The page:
© Vincent Cornelli

One interesting/odd observation I noted was that much of the street art was placed well above the mass marketed posters of albums, concerts, and movies hitting your local Hamburg establishment. In a way, it gave me the feeling that everyday, commonplace (and I think boring) life is placed at eye-level.  Yes, this is what’s sometimes seen in NYC and other hotbeds of public art…but some of it just doesn’t fit.

© Vincent Cornelli

© Vincent Cornelli

I visited C215 this summer, and he spoke at great lengths of the importance of where he’s placing his stencils – otherwise, it becomes irrelevant. I feel that the wheat pastes and stencils in Hamburg tend to suffer as a result. Placement seems sporadic when viewed with other works sharing the same wall.

© Vincent Cornelli

© Vincent Cornelli

On the other hand, it seemed that the graffiti artists were better leveraging the walls and spaces they occupy and their work also seemed very well organized.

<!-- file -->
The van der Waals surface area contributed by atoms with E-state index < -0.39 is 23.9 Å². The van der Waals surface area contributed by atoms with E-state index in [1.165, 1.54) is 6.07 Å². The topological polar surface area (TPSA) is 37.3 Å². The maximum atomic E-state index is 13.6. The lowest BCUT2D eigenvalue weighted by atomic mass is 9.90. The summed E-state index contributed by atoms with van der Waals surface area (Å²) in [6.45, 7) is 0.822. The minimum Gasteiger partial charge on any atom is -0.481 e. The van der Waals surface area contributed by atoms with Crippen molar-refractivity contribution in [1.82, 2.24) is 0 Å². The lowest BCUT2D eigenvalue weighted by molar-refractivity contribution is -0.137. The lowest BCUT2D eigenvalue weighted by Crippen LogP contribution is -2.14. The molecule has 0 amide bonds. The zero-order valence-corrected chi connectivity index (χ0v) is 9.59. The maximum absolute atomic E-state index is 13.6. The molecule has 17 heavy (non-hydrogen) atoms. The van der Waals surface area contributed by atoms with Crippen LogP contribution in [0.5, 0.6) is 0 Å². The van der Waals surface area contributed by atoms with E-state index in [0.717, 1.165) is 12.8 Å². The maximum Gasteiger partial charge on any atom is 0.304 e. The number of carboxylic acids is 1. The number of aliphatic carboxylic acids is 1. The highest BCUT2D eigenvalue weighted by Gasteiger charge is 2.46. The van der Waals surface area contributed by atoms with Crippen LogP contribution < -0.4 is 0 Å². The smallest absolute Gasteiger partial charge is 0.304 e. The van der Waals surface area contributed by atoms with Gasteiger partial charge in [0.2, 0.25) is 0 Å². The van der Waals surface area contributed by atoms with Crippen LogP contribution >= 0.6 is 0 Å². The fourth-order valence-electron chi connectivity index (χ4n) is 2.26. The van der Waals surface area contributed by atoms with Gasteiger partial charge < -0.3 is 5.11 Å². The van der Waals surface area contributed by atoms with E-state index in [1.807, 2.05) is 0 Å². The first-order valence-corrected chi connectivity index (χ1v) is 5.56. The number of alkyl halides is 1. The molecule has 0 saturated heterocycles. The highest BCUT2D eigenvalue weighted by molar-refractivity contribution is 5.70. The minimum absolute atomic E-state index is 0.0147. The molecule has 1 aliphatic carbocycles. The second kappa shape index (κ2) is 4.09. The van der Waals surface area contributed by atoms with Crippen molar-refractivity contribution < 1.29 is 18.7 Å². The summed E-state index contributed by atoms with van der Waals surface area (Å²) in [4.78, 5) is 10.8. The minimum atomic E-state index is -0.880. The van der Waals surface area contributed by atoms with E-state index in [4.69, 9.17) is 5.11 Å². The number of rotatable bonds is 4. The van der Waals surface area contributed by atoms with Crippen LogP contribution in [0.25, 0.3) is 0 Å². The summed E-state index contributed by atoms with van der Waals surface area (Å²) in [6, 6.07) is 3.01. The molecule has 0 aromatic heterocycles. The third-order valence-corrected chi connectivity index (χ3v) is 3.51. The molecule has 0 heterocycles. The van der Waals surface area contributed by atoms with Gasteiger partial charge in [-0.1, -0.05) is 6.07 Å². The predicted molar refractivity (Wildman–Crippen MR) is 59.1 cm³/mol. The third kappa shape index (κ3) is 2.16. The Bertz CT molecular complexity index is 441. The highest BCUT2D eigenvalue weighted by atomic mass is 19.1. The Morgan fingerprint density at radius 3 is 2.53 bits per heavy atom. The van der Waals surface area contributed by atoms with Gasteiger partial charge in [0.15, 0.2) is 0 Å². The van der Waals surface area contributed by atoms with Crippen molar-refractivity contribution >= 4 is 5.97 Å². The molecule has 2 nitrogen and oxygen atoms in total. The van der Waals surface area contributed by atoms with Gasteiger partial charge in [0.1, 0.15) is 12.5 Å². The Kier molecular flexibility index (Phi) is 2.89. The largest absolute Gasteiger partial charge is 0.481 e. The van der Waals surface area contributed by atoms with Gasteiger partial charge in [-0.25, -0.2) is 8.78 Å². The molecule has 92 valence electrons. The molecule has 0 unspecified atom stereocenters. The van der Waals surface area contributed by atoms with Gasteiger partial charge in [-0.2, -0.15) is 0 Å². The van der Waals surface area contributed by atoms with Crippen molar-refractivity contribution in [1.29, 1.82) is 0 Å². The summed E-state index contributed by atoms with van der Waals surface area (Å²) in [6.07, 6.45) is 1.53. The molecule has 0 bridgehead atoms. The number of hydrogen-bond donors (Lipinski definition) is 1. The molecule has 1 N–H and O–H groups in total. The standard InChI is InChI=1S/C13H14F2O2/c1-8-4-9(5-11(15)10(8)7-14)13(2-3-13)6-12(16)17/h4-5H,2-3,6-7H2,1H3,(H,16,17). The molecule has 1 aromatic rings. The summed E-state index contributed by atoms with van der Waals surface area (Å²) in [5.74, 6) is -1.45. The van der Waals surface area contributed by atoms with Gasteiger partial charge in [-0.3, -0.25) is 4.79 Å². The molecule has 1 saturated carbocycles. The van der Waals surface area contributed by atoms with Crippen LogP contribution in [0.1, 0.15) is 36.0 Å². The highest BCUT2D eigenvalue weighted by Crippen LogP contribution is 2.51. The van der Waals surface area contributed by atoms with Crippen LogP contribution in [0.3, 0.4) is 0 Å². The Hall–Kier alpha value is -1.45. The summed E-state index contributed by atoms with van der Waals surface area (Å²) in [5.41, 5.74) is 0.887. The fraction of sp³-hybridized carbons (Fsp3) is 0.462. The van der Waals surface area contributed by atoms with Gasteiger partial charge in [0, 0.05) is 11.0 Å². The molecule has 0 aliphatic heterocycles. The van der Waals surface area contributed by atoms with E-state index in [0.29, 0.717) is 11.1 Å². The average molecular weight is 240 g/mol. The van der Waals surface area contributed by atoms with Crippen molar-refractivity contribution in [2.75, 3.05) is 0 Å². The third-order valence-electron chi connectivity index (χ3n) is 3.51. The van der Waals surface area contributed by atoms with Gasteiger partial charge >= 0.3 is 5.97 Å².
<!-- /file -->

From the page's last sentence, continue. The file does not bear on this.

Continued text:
© Vincent Cornelli

© Vincent Cornelli

© Vincent Cornelli

© Vincent Cornelli

© Vincent Cornelli

© Vincent Cornelli

© Vincent Cornelli

© Vincent Cornelli

© Vincent Cornelli

© Vincent Cornelli

© Vincent Cornelli

© Vincent Cornelli

© Vincent Cornelli

© Vincent Cornelli

© Vincent Cornelli

© Vincent Cornelli

I thoroughly enjoyed capturing these photos and the inspiration they foster.  I have already booked my tickets to return in April, so I look forward to sharing the city of Hamburg’s movement into the spring.